The buds come nicely displayed and presented in a cardboard box and include the buds, different-sized rubber tips, and a USB C cable for charging. The pair of buds we got were white but there is also a black version too. The whole thing is a very tidy and sleek affair. Well constructed, stylish, small, and lightweight case. Subtle branding to the lid, a single indicator light to the front identifying the battery life of the case, and then the USB C port to the rear. Wireless charging is available via a Qi-certified dock. 


The buds themselves are traditional in shape and size, with a rubber tip at the end. An elegant design, white with a hint of metallic silver/rose gold. Touch-sensitive button to either bud offering various controls. The controls are the same on both buds as default and allow you to play/pause your content with a double-tap, or if you’re getting a call, double-tap again to accept or end. A long hold on either bud will scroll through the different listening modes, ANC off, ANC On, or transparent mode. There are no voice prompts when scrolling through which is quite annoying, just a short beep. That’s it on controls, no changing tracks, no volume control unless you mod the controls but ill touch on that in a bit. When you remove either of the buds, they automatically pause the music until you put it back in. You can just use one earbud, no need to use both if you don’t want to. Take one out, use it, and leave the other one in the case. 

As for features we’ve got wireless hi-res audio thanks to these including the LDAC Bluetooth codec, which can handle 24-bit audio, as long as you have a compatible device. We’ve also got ANC and transparency mode, 6 microphones, up to  28hours of battery life and an app to provide additional settings. 

Audio performance was top tier, one of the best I’ve tried this year and I really enjoyed using them. A well-balanced sound profile with ample bass that worked well with any genre of music I listened to. Out of the box, ANC on is by far the best option for audio quality and there is a noticeable drop in bass and volume when switching to either transparency mode or turning the ANC off. The ANC performance itself is very very good. Small sounds like typing away on my keyboard were gone, while cars driving past or even the crashing of the train against track is heavily reduced, offering a very peaceful environment, allowing you to zone out and get away from it all. Out of the box, the default ANC setting is set to strong but this can be tweaked within the 1More app, dropping it down to mild, or choosing WNR or adaptive. You can swap between the four options with just a click and it’ll update in real-time while you’re listening to music, so you can see the difference and pick the best option for you.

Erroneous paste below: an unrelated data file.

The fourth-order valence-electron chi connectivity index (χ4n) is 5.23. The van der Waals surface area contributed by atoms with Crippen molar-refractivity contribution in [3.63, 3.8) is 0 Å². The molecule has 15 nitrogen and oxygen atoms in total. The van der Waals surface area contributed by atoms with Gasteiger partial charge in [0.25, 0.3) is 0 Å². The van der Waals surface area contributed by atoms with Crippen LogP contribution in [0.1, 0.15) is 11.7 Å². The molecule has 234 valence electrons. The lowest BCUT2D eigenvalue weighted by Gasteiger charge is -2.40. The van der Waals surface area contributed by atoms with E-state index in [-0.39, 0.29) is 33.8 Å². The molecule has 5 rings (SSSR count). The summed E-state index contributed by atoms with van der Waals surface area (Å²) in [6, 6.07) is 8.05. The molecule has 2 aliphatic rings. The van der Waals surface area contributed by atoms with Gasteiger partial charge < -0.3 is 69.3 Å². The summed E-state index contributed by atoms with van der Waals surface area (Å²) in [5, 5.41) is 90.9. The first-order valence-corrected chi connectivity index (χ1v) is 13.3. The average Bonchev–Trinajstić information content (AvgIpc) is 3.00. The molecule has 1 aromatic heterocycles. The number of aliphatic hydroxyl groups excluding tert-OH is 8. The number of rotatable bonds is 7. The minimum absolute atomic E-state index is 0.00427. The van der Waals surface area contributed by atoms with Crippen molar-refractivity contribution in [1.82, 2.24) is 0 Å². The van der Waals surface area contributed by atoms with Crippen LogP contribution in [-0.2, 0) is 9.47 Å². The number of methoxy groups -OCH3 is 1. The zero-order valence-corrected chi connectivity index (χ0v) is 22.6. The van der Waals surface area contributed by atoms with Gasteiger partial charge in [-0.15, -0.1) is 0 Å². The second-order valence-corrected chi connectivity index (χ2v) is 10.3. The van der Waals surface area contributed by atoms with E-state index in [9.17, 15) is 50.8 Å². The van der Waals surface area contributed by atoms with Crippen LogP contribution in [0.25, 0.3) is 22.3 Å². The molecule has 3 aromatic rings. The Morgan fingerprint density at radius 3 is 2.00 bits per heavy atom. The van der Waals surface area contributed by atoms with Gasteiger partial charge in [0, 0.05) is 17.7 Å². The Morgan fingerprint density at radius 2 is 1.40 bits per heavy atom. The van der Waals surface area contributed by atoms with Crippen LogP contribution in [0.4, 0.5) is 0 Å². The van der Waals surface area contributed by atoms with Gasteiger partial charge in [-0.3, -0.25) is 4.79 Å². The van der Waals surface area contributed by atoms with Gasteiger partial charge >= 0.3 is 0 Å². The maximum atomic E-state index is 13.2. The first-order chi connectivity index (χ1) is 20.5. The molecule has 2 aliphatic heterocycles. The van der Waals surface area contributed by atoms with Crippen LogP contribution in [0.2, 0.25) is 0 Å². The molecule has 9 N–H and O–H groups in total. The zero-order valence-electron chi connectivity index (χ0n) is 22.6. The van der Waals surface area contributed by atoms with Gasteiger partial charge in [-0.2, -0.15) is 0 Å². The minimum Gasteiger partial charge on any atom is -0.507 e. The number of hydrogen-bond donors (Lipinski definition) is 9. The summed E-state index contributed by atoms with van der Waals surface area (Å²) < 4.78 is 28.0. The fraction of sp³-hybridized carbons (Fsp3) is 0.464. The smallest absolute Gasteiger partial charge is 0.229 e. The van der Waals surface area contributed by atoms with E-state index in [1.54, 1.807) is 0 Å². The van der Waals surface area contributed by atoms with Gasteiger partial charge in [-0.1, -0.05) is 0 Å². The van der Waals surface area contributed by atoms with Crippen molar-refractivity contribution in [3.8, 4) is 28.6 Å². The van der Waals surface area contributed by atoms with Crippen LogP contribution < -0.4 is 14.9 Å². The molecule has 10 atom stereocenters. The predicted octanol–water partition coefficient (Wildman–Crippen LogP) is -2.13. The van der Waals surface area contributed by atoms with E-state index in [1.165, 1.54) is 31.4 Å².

A bit more on the app, it shows battery life per bud and the case, it allows you to control your audio modes, rather than using the touch controls. Remember I said there was no track or volume control, well there is or there can be if you want to. Via the app, go into the custom settings, and then you can change what the touch commands do. So double-tap is play pause, but you can change this to the next track, previous track or volume up or down. Triple tap activates the voice control but if you’re like me an rarely use that, you can set the triple tap to be next track or volume control. I generally adjust the volume on my phone so I kept the double-tap as play/pause and then changed the triple tap to next or previous track. Also within the app, you can use 1More’s SoundID, which is a pretty neat feature. It’s a sound test, so you select one of the default tracks provided, I went for Rock, you listen to that sample of music over and over, while the app provides two different sound profiles, A or B. You listen to both and either pick which one you prefer or say you don’t notice a difference. After the test, a sound profile is created and transferred to the buds. You can re-take the test if you want to at any point or just turn it off. Lastly, with the app, you can push firmware updates out to the buds. 

As for comfort, working at a desk, and walking the dog, on your daily commute, they are very comfortable and secure enough. However, I used them while cycling which was a bit touch and go, and they didn’t offer me enough security for me to swap over to what I currently use. All our ears differ so you may find a more secure fit for you.